Jeremy Deller takes on the history of a city in Poking About at Bradford 1 Gallery

By Culture24 Reporter | 26 August 2011
A black and white photo of a man in a suit and a woman in a dress in a photographic studio
© Belle Vue Studios archive, Bradford Museums and Galleries collection
Exhibition: Poking About, Bradford 1 Gallery, Bradford, September 2 – November 27 2011

There are a lot of things you might think of when it comes to culture in Bradford. As part of the Ways of Looking snappers’ festival taking place in the Yorkshire city next month (October 2011), the ever-inventive Jeremy Deller has been given the chance to pilfer Bradford Museums and Galleries’ immense photographic archives for a show based on the premise of museums as collections of human creativity.

He swerved taking an academic or curatorial approach, and says the investigations were “neither scientific nor symptomatic”. Instead, he’s raided a range of sources which include the pioneering 20th century Belle Vue photographic studio, the Bradford Heritage Recording Unit, local newspaper the Telegraph and Argus and private donations.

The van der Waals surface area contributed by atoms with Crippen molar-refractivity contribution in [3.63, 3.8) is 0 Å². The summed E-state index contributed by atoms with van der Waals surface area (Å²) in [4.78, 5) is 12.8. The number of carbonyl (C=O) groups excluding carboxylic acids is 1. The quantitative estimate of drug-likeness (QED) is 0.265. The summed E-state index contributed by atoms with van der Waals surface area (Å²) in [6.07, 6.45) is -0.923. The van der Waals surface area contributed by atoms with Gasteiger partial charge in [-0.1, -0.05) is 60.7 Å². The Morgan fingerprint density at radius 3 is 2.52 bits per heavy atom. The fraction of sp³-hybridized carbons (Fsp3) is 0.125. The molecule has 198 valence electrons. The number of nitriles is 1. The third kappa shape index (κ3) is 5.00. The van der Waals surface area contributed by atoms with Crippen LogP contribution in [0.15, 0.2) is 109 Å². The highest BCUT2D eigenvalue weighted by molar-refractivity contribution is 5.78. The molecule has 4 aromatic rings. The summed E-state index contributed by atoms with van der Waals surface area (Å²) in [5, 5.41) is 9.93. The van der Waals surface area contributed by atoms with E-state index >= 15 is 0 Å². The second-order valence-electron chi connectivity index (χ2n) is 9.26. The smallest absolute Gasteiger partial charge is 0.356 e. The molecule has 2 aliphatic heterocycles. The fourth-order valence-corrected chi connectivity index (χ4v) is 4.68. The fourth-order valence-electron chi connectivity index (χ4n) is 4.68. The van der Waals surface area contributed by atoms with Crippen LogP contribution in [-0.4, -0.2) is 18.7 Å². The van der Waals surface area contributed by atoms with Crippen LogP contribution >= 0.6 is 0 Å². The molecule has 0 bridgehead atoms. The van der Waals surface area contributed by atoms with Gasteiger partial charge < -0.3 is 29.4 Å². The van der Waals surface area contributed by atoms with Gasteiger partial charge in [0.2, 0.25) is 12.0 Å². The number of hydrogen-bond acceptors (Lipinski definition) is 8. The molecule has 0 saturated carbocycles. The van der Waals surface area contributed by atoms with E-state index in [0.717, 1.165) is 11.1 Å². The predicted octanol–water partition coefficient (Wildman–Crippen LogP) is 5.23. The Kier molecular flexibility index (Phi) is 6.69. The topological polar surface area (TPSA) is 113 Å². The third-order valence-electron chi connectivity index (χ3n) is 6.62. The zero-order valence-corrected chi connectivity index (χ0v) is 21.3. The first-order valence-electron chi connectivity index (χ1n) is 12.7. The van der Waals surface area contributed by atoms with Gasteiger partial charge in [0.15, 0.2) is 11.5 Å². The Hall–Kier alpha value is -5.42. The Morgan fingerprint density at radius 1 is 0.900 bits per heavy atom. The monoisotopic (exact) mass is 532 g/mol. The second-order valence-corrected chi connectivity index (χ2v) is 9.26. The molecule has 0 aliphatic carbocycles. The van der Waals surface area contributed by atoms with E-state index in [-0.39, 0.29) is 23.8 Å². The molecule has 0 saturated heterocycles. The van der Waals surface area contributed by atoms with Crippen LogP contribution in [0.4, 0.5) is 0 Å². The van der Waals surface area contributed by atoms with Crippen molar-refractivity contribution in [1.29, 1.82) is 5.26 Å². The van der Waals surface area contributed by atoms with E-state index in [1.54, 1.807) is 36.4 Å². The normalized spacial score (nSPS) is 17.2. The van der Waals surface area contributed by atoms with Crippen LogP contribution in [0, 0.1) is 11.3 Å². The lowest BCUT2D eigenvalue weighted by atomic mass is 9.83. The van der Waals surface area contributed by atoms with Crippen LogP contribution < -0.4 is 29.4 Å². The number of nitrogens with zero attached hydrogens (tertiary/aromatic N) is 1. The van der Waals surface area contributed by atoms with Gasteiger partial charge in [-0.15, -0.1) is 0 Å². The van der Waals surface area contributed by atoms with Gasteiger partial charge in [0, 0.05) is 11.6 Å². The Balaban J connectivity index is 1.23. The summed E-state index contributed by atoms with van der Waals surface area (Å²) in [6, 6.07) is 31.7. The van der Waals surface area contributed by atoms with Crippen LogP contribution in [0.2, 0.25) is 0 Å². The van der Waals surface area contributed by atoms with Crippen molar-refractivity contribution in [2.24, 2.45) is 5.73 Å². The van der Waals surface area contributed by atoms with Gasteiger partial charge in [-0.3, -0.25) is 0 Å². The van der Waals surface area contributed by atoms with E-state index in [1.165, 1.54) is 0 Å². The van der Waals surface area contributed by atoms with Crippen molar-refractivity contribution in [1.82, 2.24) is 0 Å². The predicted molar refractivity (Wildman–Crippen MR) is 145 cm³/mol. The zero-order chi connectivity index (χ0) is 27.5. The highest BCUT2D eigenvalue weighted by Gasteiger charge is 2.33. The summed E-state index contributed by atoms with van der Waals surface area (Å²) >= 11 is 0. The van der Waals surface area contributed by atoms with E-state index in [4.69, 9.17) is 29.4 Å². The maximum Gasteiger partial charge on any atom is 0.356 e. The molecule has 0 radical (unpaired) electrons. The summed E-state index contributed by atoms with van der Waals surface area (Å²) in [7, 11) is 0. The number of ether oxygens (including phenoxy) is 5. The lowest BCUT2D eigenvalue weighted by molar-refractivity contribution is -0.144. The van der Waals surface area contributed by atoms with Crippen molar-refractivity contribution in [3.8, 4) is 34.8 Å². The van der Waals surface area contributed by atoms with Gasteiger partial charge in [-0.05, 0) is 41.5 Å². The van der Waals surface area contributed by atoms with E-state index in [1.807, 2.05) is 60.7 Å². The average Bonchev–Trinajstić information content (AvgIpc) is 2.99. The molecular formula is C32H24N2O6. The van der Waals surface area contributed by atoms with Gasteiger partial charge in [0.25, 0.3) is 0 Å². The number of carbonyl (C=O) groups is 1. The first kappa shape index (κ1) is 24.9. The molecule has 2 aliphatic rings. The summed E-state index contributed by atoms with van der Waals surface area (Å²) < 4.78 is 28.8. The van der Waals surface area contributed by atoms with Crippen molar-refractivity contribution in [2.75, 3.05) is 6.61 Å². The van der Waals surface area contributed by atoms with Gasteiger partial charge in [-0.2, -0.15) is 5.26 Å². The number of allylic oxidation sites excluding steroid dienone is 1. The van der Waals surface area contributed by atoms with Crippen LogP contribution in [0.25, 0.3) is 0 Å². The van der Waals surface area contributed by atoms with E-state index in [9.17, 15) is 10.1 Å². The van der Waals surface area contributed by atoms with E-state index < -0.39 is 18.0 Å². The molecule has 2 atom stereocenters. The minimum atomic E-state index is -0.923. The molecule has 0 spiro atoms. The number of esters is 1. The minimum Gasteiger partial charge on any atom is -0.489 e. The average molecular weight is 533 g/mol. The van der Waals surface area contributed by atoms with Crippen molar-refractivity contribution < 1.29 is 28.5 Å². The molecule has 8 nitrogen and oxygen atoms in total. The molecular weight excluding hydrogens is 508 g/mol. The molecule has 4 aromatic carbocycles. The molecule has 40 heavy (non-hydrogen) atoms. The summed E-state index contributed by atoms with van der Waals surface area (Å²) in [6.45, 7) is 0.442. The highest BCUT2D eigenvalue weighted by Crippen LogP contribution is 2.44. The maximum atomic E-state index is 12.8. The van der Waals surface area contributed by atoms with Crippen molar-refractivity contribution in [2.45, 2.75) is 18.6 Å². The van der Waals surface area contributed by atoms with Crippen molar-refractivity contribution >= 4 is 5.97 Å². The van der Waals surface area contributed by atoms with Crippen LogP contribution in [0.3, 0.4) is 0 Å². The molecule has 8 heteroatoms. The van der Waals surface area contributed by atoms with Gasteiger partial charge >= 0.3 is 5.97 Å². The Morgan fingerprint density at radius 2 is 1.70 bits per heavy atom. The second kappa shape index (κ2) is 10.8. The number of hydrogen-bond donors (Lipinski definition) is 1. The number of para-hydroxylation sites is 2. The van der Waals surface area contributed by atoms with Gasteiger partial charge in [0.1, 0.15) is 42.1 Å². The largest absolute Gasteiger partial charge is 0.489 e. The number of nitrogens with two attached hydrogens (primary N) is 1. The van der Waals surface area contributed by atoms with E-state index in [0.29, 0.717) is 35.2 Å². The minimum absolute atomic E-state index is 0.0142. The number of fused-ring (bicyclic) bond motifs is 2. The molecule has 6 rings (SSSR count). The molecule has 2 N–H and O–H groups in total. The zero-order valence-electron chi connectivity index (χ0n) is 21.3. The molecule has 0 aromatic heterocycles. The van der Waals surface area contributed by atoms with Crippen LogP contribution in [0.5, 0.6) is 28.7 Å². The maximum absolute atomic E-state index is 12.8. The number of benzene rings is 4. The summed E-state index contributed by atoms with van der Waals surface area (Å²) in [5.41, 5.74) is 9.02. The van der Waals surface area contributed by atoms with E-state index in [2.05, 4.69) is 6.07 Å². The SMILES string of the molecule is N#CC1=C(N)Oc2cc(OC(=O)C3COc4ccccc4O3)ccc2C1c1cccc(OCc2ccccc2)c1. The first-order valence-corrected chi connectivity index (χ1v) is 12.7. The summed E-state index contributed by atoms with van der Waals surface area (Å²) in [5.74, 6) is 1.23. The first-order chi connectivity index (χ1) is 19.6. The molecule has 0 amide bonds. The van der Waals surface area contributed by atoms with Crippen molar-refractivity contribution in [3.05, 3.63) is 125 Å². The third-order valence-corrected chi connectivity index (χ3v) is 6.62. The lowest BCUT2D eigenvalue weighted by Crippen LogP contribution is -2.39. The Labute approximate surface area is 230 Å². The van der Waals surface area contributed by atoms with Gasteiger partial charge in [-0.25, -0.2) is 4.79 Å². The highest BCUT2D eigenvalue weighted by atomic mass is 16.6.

The most extravert results are likely to come from the studio, which went from strength to strength despite the prevalence of personal cameras. It closed in 1975 after 72 years of business, but by then it had played host to immigrants from Asia and the Caribbean in the 1950s and 1960s, wearing suits and sunglasses and toting on cigarettes in a bid to prove their success to the families they had left behind.

Deller had a rich resource to pick from – about 17,000 plates were given to museum organisers when the building was emptied in 1983 – and they’re accompanied here by Victorian portraits and images from the Recording Unit, which documented the people and places of Bradford between 1983 and 2003.

Recent editions of the paper then become archives of the future, positioning the local rag as the continuation of a history Deller is likely to present with his usual knack for a compelling story.

  • Open Tuesday-Friday 11am-6pm (8pm Thursday, 12pm-5pm Saturday). Admission free.
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